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The Honolulu Advertiser
Posted on: Monday, December 22, 2003

Kaua'i High bodhi tree cut down

By Jan TenBruggencate
Advertiser Kaua'i Bureau

LIHU'E, Kaua'i — Students at Kaua'i High School were shocked last week to find that the school administration had the bodhi tree on their campus chopped down.

Many were particularly dismayed because nearly half the student body, 400 students, had signed a petition asking that the tree be spared, said Amy Hutchinson, a senior and member of the school's nature club.

But school authorities, who had been reviewing options about the future of the tree for two years, said they weren't aware of the petition.

The tree was believed to be 50 or more years old. It is of the same species as the tree under which Buddha is said to have sat when he gained enlightenment. The scientific name of the tree, Ficus religiosa, recalls this history. It is variety of fig or banyan that is sometimes known as a bo tree or a peepul tree.

Some school students believe the tree was grown from a cutting taken from another tree, which itself was grown from a cutting from Buddha's original tree. Many Buddhist temples have bodhi trees that are linked in truth or legend to the original tree in India.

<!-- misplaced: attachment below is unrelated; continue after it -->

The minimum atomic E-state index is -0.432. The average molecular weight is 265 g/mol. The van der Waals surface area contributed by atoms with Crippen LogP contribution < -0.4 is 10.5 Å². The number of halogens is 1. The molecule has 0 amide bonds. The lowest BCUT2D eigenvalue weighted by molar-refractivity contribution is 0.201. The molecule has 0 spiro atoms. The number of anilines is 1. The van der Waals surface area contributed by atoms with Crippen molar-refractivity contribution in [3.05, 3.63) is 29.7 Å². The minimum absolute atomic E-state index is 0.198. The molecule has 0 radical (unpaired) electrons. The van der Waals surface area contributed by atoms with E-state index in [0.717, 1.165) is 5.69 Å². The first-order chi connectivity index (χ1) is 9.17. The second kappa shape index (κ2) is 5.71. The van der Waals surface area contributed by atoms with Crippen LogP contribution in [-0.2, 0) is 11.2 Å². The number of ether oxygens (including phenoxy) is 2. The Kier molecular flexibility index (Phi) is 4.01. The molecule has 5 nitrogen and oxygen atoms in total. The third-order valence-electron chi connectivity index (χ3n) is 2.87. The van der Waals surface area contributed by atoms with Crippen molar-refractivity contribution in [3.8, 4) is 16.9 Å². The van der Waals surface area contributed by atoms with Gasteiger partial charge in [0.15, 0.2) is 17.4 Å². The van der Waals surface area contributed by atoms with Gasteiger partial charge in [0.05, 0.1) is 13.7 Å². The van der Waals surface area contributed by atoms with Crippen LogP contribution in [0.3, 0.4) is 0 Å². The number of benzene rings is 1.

The Kaua'i High bodhi tree had grown huge, and its roots were damaging nearby concrete structures. Kaua'i District schools superintendent Danny Hamada said he was on the campus visiting classes last week, and heard some of the discussions about the fallen tree.

"They brought in an arborist, the Outdoor Circle and the (state) Department of Accounting and General Services. Their options were to build a root barrier, or to remove the tree and replace it with three milo trees," Hamada said. The school decided it would be better to remove the aggressive tree, he said.

Hutchinson said that students and some faculty believe their wishes were ignored by the school administration.

"The tree was a symbol for our school," she said.

But the tree is not entirely gone. Kaua'i Nursery and Landscaping, the firm that cut the tree down, took cuttings and is propagating them.

"If they want them, we'll make cuttings available," said Lelan Nishek, president of the nursery.

Reach Jan TenBruggencate at jant@honoluluadvertiser.com.